The village of Geldrop, probably means precious little to most on our side of the channel. The odd Olympic enthusiast may vaguely remember it for being home to the triple Olympic swimming champion; Pieter van den Hoogenband. Others, may have read about this small Dutch hamlet for its rather curious devotion to Tolkien, with streets named; ‘Gollum’, ‘Frodo’, ‘Gandalf’, Aragorn’, ‘Pippin’, ‘Eowyn’, ‘Eomer’ and other pointy-eared-big-footed cast members featured in the good man’s epic odyssey. Oddly though, Bilbo Baggins, whom despite his starring role, seems to have fallen out of favour with the good people of Geldrop, as there isn’t a single street named after him.

I digress my apologies. Geldrop is a small village located in the south of the Netherlands. Not until the end of last year, did I know that tucked away behind the village castle, and hidden amongst Tolkien’s Middle-earth of the low countries, lies a stunning garden. A much favoured kind; a walled garden.

A touch of the Dutch Master

Conventional to a castle, the garden is traditional, almost renaissance-esque with its profusion of symmetrical, sharply trimmed box hedges and forms, rooted in the traditions of formality, parterres and potagers. However, unusually the razor-sharp geometric hedges, restrain oodles of tall perennials and grasses, planted very much in the style of Piet Oudolf.

  • Landgoed Kasteel Geldrop in the Netherlands

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  • Delightfully green greenhouse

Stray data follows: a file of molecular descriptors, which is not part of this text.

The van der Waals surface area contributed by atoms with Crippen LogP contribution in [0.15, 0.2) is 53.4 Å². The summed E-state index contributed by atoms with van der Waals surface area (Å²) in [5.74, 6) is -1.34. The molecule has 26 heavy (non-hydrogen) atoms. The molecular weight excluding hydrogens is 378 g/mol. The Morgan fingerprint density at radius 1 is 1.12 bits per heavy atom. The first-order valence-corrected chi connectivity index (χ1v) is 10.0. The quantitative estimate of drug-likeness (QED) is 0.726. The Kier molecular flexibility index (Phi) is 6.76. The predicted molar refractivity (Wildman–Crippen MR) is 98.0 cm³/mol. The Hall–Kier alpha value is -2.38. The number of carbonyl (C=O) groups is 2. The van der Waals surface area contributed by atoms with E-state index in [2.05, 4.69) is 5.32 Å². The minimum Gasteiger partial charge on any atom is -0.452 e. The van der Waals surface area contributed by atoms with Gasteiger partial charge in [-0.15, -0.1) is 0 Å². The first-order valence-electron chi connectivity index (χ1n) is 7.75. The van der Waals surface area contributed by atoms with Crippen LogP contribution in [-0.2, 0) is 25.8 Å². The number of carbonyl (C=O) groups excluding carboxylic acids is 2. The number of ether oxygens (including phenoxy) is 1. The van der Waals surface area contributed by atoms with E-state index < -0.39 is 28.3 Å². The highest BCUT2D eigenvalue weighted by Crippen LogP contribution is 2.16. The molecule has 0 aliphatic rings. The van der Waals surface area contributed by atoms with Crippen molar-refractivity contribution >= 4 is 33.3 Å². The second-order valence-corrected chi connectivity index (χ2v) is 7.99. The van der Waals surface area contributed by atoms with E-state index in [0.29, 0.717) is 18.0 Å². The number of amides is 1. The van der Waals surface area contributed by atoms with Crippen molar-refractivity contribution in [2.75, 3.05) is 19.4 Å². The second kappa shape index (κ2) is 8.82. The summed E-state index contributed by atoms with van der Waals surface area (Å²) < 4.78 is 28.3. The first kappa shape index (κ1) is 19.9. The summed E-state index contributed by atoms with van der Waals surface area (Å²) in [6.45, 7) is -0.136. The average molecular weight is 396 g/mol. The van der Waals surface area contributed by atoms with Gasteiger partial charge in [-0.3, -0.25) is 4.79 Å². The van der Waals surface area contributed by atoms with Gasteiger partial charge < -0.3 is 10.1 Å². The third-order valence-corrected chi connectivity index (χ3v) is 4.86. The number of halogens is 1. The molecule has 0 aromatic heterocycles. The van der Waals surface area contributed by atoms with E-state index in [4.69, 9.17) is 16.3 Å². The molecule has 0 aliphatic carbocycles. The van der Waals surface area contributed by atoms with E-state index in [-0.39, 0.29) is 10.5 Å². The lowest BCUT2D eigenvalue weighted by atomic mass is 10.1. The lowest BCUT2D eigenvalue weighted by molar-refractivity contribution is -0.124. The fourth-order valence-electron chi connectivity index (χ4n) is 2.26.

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  • Nifty Ligustrum vulgare hedges mimic the benches

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  • Wildlife garden

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  • Wildlife garden

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  • Herbaceous sprawl behind sharp hedges

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  • The cunning designer - John Schoolmeesters

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  • Short back & sides clipping for the Lonicera nitida hedge

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  • Genius pot storage

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  • Sedum Herbstfreude & Liriope muscari

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  • I do like straight lines....

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  • Fruit trees lead the way

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  • Delightful grass splodges throughout the garden

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  • Beech hedge & arch

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  • Treasured ancient apple trees dotted throughout

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The result is a delightful mass of wild eruptions of grasses, and a modern blend of perennials such as; eupatorium, aster, fennel, salvia, echinacea, rudbeckia and monarda, peering over the tight maze of box hedges. The soft planting provides a wonderful contrast to the linear, imposing enclosure of the hedges and the majestic garden walls.